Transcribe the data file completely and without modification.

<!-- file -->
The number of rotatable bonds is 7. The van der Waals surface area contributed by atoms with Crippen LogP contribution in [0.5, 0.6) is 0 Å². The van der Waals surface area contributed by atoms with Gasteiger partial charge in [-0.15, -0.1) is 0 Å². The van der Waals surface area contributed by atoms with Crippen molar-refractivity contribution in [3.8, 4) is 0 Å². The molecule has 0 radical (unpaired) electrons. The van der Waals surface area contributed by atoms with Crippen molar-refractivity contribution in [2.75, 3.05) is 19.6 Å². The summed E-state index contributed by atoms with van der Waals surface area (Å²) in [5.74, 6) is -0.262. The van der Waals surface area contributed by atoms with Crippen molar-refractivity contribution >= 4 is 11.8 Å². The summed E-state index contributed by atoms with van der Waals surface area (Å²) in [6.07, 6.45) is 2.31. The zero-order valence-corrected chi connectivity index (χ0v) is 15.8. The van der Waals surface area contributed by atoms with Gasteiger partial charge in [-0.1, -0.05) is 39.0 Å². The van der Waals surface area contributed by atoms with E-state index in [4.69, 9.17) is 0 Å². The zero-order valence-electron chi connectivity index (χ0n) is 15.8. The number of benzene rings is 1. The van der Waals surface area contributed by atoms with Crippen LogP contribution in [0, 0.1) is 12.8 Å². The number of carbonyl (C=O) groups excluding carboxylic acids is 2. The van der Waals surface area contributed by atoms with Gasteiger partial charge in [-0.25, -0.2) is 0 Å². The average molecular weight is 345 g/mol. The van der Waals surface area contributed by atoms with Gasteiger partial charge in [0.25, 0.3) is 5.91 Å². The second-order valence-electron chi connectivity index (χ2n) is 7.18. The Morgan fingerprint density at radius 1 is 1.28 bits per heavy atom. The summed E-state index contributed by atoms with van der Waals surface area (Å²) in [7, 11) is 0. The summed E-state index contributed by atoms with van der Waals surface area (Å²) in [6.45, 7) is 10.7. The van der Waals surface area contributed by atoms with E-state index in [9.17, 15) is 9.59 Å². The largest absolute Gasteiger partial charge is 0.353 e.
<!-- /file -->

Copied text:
The number of rotatable bonds is 7. The van der Waals surface area contributed by atoms with Crippen LogP contribution in [0.5, 0.6) is 0 Å². The van der Waals surface area contributed by atoms with Gasteiger partial charge in [-0.15, -0.1) is 0 Å². The van der Waals surface area contributed by atoms with Crippen molar-refractivity contribution in [3.8, 4) is 0 Å². The molecule has 0 radical (unpaired) electrons. The van der Waals surface area contributed by atoms with Crippen molar-refractivity contribution in [2.75, 3.05) is 19.6 Å². The summed E-state index contributed by atoms with van der Waals surface area (Å²) in [5.74, 6) is -0.262. The van der Waals surface area contributed by atoms with Crippen molar-refractivity contribution >= 4 is 11.8 Å². The summed E-state index contributed by atoms with van der Waals surface area (Å²) in [6.07, 6.45) is 2.31. The zero-order valence-corrected chi connectivity index (χ0v) is 15.8. The van der Waals surface area contributed by atoms with Gasteiger partial charge in [-0.1, -0.05) is 39.0 Å². The van der Waals surface area contributed by atoms with E-state index in [4.69, 9.17) is 0 Å². The zero-order valence-electron chi connectivity index (χ0n) is 15.8. The number of benzene rings is 1. The van der Waals surface area contributed by atoms with Crippen LogP contribution in [0, 0.1) is 12.8 Å². The number of carbonyl (C=O) groups excluding carboxylic acids is 2. The van der Waals surface area contributed by atoms with Gasteiger partial charge in [-0.25, -0.2) is 0 Å². The average molecular weight is 345 g/mol. The van der Waals surface area contributed by atoms with Gasteiger partial charge in [0.25, 0.3) is 5.91 Å². The second-order valence-electron chi connectivity index (χ2n) is 7.18. The Morgan fingerprint density at radius 1 is 1.28 bits per heavy atom. The summed E-state index contributed by atoms with van der Waals surface area (Å²) in [7, 11) is 0. The summed E-state index contributed by atoms with van der Waals surface area (Å²) in [6.45, 7) is 10.7. The van der Waals surface area contributed by atoms with E-state index in [9.17, 15) is 9.59 Å². The largest absolute Gasteiger partial charge is 0.353 e.